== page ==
Career Services provides many resources for you, and you will find many more just an internet search away. Find ways to make these resources work for you and your situation. Be resourceful and explore all your career options to put yourself in the best place possible for professional success.

Adriana Hall has a Bachelor of Arts in Languages (Spanish-English) from Colombia-South America and a Master of Science in Aeronautics from Embry-Riddle Aeronautical University.  She has been with ERAU for 9 years. Adriana worked for the Department of State in Colombia at the United States Embassy before moving to the U.S.

Conference Spotlight: National Society of Black Engineers (NSBE) Annual Convention

by Kristy Amburgey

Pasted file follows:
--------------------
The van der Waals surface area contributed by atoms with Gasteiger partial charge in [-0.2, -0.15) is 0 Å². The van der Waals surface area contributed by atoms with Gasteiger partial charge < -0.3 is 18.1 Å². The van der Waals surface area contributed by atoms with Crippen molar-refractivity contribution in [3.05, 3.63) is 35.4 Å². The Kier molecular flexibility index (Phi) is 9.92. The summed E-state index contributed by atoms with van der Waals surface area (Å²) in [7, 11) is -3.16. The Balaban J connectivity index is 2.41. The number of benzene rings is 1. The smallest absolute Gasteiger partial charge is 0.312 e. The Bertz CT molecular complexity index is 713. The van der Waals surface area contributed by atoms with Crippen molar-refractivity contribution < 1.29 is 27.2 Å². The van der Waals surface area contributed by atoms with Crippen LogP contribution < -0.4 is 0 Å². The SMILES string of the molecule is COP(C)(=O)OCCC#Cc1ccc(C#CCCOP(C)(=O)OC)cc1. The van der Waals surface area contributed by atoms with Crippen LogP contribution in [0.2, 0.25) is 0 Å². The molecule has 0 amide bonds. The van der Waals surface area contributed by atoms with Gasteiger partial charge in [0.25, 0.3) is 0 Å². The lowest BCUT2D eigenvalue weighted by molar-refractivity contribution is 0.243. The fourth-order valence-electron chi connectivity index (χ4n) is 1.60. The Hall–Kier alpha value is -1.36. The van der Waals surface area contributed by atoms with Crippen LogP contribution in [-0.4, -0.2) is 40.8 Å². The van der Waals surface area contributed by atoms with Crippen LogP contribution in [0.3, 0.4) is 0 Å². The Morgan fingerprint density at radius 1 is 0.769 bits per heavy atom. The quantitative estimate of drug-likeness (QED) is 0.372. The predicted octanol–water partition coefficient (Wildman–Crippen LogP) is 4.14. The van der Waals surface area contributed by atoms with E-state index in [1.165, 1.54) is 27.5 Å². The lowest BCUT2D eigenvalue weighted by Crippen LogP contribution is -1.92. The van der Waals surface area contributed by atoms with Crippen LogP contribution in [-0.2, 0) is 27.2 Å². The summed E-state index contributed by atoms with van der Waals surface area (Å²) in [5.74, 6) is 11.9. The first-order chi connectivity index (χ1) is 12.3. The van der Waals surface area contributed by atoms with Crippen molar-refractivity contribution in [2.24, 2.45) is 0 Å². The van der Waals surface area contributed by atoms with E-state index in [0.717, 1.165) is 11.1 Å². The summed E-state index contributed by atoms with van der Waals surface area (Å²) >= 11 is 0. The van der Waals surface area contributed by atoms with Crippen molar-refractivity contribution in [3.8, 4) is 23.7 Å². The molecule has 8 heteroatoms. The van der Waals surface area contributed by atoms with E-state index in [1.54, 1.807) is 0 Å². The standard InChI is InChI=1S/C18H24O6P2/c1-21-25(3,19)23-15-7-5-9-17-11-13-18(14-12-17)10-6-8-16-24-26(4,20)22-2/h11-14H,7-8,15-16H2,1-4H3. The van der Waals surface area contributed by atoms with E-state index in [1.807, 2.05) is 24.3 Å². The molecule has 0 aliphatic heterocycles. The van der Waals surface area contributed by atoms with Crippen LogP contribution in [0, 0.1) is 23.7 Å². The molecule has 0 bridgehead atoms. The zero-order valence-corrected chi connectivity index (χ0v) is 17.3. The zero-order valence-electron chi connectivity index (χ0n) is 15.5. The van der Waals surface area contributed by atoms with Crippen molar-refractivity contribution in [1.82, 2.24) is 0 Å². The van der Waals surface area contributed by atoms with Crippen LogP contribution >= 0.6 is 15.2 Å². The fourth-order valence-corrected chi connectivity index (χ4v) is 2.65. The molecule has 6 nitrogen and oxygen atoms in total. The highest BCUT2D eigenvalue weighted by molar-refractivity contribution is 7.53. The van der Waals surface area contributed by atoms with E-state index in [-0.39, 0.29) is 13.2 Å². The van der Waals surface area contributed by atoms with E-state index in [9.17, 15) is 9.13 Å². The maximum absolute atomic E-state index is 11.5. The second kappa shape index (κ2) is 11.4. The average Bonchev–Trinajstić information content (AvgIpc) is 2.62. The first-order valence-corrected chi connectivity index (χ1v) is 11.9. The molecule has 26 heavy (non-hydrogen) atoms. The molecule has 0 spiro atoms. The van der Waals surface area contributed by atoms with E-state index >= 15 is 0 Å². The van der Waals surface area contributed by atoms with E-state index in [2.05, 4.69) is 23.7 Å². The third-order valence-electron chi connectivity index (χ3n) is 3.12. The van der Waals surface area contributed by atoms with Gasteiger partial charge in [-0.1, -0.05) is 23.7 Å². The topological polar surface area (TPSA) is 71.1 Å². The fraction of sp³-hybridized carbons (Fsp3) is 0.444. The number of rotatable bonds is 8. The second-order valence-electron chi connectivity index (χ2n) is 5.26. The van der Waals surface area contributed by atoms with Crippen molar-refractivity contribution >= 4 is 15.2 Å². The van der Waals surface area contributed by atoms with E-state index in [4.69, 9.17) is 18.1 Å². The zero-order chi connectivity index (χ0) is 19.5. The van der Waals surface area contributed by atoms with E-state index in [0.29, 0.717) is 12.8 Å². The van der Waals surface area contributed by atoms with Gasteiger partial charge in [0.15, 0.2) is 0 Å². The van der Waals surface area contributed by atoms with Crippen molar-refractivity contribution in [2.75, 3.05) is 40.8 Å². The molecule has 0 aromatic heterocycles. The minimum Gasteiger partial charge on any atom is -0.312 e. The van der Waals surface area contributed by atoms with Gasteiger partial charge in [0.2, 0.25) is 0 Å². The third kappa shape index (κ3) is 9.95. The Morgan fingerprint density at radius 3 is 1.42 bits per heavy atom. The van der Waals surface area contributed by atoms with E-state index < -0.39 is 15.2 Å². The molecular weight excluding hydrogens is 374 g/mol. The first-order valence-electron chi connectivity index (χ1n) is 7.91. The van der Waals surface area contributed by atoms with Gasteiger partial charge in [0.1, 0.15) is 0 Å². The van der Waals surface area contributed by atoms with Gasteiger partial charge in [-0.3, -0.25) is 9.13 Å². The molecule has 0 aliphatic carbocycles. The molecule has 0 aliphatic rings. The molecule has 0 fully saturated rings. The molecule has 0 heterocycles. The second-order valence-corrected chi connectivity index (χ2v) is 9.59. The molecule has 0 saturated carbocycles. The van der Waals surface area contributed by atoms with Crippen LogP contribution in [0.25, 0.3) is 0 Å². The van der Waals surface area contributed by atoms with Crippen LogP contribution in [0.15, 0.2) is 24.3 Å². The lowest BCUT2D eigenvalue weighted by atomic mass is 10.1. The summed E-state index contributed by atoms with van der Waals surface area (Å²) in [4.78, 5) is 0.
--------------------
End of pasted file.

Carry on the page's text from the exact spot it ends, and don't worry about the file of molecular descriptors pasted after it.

DSC_3557Attending conferences and events is an excellent way to professionally network, learn new information as related to your career and identify employment opportunities.  The National Society of Black Engineers (NSBE) 39th Annual Convention, to be held March 27 – 31, 2013 in Indianapolis, Indiana, is a great example of an event where you can both personally and professionally grow.  In fact, the annual NSBE conference, and the many events they host throughout the year, has resulted in great success stories for Embry-Riddle students and alumni.  Two such success stories come from Marie-Jeanne Steady Ndiaye (or MJ) and Vincent Bell.  We asked both of these alumni to share their experiences with the NSBE Convention.

Why did you decide to attend NSBE in 2012?